PRIMAL SCREED/James McCarty Yeager

It's Party Time

Washington, D.C.

We're a long way from Lincoln. He labored his entire political career to save the national government from those who believed that property was paramount, and that it even extended to people. He objected to the concept of permanent hired labor. He hated the claim of "states' rights" as superseding those of the Constitution and of the Union. Therefore the "Party of Lincoln" not only would not nominate him today, it would repudiate him.

We're a long way from Jefferson too. When he died, forty years before Lincoln did, the merchants of the seaboard still profited from the settlers/debtors of the frontier (which was about Ohio at the time.) Jefferson's dream of a nation of small independent agrarian producers had not yet failed, nor been fully tried. His use of presidential power to purchase Louisiana offended Congress as much as his successor Jackson's veto of the recharter of the Second Bank of the United States. Yet the "Party of Jefferson and Jackson" has only a small amount of room in it any more for those who would challenge the underlying economic assumptions of the corporate world.

Question: which party has betrayed its origins the least? (This is a lifetime philosophical question, interim answers to which may be sought every two years despite no final answer being available.)

It is fashionable to ridicule the television spectacles of the national party political conventions. Indeed there is an excess of posturing and persiflage in them, in which they do not materially differ from any other advertising. However, there was something reassuring in the Tweedle-twin Tweedle-coronations of the challengers. Not that the candidates are indistinguishable -- Al and Tipper having lived in a trailer park while he was in the service, Shrub and Laura wanting trailer park votes without having to do anything for them -- but that the conventions are. The reassurance of the conventions lies in their meaningless traditions, their gusty self-importance, and their vestigial reminders that people are supposed to control the political process, even though corporations do so in fact. The conventions came to us in the same way opening day in the football, baseball, basketball, hockey and soccer seasons arrive: expected, necessary, overrated.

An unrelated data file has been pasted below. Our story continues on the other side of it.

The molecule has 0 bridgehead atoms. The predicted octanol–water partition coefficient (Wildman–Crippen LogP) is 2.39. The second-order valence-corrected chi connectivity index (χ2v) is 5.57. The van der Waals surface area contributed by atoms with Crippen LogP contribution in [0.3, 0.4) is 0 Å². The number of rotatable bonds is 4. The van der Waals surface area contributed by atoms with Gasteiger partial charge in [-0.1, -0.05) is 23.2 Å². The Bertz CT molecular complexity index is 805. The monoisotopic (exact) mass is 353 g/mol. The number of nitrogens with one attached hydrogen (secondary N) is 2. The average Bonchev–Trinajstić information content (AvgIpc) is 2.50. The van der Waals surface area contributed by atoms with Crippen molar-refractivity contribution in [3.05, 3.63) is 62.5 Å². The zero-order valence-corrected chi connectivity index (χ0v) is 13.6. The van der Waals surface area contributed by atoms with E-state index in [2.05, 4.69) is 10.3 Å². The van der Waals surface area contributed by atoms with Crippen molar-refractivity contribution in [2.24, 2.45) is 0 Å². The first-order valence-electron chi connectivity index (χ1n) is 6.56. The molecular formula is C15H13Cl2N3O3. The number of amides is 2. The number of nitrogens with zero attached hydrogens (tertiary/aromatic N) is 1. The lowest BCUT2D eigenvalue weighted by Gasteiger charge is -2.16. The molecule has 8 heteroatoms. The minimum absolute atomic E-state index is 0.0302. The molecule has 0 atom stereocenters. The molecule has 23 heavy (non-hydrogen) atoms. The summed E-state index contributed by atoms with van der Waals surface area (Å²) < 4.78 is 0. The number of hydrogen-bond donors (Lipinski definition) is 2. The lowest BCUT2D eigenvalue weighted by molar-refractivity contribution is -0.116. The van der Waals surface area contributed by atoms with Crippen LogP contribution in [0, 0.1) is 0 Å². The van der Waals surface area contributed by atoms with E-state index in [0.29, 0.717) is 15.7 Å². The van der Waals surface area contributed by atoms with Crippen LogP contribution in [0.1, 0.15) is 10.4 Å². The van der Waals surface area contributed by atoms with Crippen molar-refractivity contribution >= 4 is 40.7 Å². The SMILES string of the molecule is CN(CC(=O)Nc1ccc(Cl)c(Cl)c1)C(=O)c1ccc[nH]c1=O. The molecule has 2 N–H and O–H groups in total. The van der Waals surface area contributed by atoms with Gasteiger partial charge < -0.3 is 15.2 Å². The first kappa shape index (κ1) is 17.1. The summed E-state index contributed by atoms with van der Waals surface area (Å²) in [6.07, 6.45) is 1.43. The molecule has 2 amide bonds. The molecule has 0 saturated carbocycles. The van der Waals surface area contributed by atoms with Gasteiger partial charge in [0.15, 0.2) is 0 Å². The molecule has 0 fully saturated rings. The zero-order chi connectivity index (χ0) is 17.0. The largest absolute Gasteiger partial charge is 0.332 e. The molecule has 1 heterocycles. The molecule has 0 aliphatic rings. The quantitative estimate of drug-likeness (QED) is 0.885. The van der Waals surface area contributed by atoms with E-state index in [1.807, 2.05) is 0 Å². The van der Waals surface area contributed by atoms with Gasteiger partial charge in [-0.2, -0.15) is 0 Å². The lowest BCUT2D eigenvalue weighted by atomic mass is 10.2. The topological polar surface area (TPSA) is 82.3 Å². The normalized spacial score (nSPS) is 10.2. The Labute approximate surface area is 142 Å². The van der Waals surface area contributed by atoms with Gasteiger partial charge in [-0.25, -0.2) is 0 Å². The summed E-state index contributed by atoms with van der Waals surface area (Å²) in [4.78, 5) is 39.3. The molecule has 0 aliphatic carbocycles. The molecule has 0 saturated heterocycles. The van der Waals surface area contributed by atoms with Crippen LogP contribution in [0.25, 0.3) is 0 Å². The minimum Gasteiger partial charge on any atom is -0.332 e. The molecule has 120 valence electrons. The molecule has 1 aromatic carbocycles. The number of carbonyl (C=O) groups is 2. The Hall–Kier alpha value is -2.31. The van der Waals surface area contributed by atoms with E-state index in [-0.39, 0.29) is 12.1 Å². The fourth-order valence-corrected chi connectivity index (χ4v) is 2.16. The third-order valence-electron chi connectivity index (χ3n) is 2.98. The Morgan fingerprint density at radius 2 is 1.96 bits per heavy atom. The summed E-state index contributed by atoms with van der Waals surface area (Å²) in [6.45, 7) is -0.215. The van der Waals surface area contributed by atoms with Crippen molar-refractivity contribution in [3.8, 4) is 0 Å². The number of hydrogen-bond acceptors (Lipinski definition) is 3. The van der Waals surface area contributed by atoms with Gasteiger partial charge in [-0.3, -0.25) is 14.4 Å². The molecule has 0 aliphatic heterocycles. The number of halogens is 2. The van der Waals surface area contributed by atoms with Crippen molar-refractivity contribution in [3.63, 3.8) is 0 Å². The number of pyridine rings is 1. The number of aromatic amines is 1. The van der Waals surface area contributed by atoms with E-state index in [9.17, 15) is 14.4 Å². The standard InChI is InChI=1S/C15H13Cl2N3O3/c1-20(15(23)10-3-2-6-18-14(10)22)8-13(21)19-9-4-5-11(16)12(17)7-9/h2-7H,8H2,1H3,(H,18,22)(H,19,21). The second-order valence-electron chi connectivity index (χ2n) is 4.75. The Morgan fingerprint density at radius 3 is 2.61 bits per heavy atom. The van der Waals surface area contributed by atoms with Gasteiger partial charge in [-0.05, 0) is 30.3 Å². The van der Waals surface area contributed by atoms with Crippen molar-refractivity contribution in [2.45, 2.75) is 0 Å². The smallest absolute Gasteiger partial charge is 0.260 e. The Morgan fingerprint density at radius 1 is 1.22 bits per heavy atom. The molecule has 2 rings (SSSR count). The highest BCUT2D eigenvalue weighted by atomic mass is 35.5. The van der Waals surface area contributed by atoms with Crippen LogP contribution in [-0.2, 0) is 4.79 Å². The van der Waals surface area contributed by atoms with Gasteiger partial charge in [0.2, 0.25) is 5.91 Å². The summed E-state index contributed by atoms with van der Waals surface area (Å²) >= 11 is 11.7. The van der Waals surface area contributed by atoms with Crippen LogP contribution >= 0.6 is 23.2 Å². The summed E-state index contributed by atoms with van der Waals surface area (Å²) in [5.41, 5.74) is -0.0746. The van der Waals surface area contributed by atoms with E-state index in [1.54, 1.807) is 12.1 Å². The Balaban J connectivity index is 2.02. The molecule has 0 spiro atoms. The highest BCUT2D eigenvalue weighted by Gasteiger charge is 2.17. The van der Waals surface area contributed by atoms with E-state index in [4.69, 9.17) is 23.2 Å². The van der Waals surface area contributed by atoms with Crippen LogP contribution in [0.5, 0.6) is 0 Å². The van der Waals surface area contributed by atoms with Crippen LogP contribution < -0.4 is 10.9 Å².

Writing in the Irish Times this summer, Fintan O'Toole observed that there was no monument to those killed in Northern Ireland during 30 years of "troubles" that was anywhere near as simple and noble as the one in Oklahoma City to the victims of the Murragh Building bombing. He wondered how a nation so allegedly aesthetically challenged as the US could have managed to do so much better than the supposedly artistic Irish. "Where [the Irish] have monuments to the victims of terrorist bombings, they tend to be small, unimaginative and rather embarrassed," wrote O'Toole.

Well, it's pretty simple, really. As a country, what we lack in understanding of beauty we make up for in sentimentality. Massive public sentimentality equals good monuments. Most of the grandeur of Washington's public architecture lies in that equation.